A Martian rover has taken the plunge into a crater on the red planet after a cautious toe-dip to ensure a slip-free way out.
"We want to maintain a safe egress route out of the crater for Opportunity, and by completing the back-up drive over the sand ripple at the time, we have confirmed that we have one," said John Callas, Mars rover project manager at NASA's Jet Propulsion Laboratory, Pasadena, Calif. "Opportunity is now exploring the interior of Victoria Crater."
Opportunity performed a quick in-and-out wheel slippage test on Thursday before taking a final plunge into the crater to begin a multi-week investigation on the big bowl's inner slope. It ended the day by driving about 20 feet (six meters) inside the rim.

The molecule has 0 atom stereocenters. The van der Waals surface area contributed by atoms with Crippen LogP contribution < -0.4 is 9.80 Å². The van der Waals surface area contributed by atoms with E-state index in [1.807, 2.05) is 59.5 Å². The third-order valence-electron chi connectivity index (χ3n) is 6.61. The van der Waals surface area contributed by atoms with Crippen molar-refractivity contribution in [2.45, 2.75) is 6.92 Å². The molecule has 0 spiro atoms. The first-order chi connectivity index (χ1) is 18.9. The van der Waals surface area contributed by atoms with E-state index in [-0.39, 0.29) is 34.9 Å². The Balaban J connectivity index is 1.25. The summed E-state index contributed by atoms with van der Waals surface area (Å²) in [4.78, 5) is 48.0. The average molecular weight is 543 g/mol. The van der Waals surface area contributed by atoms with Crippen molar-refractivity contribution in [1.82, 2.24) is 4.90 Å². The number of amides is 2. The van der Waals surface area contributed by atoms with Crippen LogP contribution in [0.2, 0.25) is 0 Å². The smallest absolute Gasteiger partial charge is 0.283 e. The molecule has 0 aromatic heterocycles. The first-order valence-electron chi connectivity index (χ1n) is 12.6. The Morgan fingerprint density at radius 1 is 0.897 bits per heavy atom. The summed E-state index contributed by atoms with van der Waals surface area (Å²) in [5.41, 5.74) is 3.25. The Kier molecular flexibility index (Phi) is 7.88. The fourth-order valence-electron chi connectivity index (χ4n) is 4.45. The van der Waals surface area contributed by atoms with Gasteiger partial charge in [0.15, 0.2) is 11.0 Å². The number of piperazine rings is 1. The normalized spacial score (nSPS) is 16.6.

The robot explorer was set to enter into the crater in late June when a series of dust storms broke out and threatened to cut off sunlight to its solar cells. More than two months later, the dust from those storms has settled and both Opportunity and its twin, Spirit, have largely recovered.
The rover's first destination inside the crater is a light-toned layer of exposed rock that might preserve evidence of interaction between the Martian atmosphere and surface from millions of years ago. Victoria exposes a taller stack of ancient rock layers than any crater Opportunity has previously visited during its 44 months on Mars. The mission was originally planned for three months.
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